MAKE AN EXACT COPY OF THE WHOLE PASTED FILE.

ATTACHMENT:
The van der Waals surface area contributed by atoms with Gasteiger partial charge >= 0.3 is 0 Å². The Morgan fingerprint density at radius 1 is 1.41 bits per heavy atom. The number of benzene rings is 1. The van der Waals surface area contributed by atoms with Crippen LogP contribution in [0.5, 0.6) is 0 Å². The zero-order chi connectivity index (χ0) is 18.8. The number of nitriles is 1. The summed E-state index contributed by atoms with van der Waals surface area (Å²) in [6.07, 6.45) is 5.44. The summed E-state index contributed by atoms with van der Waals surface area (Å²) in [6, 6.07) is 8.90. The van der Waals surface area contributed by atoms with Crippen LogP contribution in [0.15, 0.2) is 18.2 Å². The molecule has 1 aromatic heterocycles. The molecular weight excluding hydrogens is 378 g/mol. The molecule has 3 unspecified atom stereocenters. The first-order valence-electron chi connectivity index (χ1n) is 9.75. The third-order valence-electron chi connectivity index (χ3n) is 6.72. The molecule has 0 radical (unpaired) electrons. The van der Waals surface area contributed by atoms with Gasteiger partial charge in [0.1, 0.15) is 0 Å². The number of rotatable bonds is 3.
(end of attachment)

The van der Waals surface area contributed by atoms with Gasteiger partial charge >= 0.3 is 0 Å². The Morgan fingerprint density at radius 1 is 1.41 bits per heavy atom. The number of benzene rings is 1. The van der Waals surface area contributed by atoms with Crippen LogP contribution in [0.5, 0.6) is 0 Å². The zero-order chi connectivity index (χ0) is 18.8. The number of nitriles is 1. The summed E-state index contributed by atoms with van der Waals surface area (Å²) in [6.07, 6.45) is 5.44. The summed E-state index contributed by atoms with van der Waals surface area (Å²) in [6, 6.07) is 8.90. The van der Waals surface area contributed by atoms with Crippen LogP contribution in [0.15, 0.2) is 18.2 Å². The molecule has 1 aromatic heterocycles. The molecular weight excluding hydrogens is 378 g/mol. The molecule has 3 unspecified atom stereocenters. The first-order valence-electron chi connectivity index (χ1n) is 9.75. The third-order valence-electron chi connectivity index (χ3n) is 6.72. The molecule has 0 radical (unpaired) electrons. The van der Waals surface area contributed by atoms with Gasteiger partial charge in [0.1, 0.15) is 0 Å². The number of rotatable bonds is 3.